The Long Form

So here is the long form, and, as you see, I start with a graphic and then present the point. The long form contains arguments for each point, as you will shortly see.

Argument 1: Either Nothing Exists or Something Exists

Either nothing exists or something exists. While wrestling with this idea of nothing existing, Descartes concluded, “Cogito ergo sum,” or, “I think, therefore I exist.” He realized that if nothing existed, he could not think about it. It is self-evident that something exists. Ergo, something exists.

Argument 2: Either it had a Beginning or it did not

If something exists, then, either it had no beginning (ergo, a necessary thing) or it had a beginning (ergo, contingent thing). However, all physical things are contingent, that is, their non-being is possible, actually highly probable, and there was a time when things existing now did not exist. Having no beginning also contradicts the 2nd law of thermodynamics, for something to run down, there must be something to organize the matter in the first place so it can run down. Most religions, science, and philosophy all support that the physical universe had a beginning of some type, the argument shifted seven decades ago from the constant state model, which even Einstein gave up, to the universe having some kind of beginning. It is reasonable (logical/rational) to conclude the universe had a beginning. Therefore it is irrational to believe otherwise. It is illogical to believe the universe had no beginning. The laws of science demand this also.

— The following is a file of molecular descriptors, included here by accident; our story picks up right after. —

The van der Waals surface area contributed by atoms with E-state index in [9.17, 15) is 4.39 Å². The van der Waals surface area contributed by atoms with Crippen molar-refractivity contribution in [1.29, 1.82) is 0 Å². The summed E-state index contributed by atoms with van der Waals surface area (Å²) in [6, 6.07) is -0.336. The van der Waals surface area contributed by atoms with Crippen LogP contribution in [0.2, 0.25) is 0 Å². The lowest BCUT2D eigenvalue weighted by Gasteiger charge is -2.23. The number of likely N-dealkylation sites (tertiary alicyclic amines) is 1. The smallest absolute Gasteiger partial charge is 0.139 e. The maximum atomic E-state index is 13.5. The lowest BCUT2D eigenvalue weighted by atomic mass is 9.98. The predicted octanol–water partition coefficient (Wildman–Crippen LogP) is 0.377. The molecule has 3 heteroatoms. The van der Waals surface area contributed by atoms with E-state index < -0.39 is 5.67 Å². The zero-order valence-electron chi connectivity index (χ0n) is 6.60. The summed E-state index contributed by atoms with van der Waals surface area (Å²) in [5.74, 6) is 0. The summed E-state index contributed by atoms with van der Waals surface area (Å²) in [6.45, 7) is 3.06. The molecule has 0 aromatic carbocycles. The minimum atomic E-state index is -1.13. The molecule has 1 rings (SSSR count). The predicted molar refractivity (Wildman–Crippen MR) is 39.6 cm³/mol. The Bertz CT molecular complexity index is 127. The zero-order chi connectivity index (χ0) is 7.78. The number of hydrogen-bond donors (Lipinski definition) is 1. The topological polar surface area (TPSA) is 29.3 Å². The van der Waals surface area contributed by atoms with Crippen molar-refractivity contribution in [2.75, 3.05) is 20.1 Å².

Argument 3: Either it was self-caused, or it was Uncaused, or it was Caused by an Agent outside of itself

If the universe had a beginning, then, either it was self caused (but to create something, the causative agent must first exist, and, it cannot both exist and not exist at the same time, ergo it cannot create itself, so this is irrational and rejected), or it was uncaused (Cause and effect: all contingent things have a cause, the universe is continent, ergo it had a cause, this argument is rejected), or it was created by an agent. The only logical possibility is that the universe was created by some kind of an agent.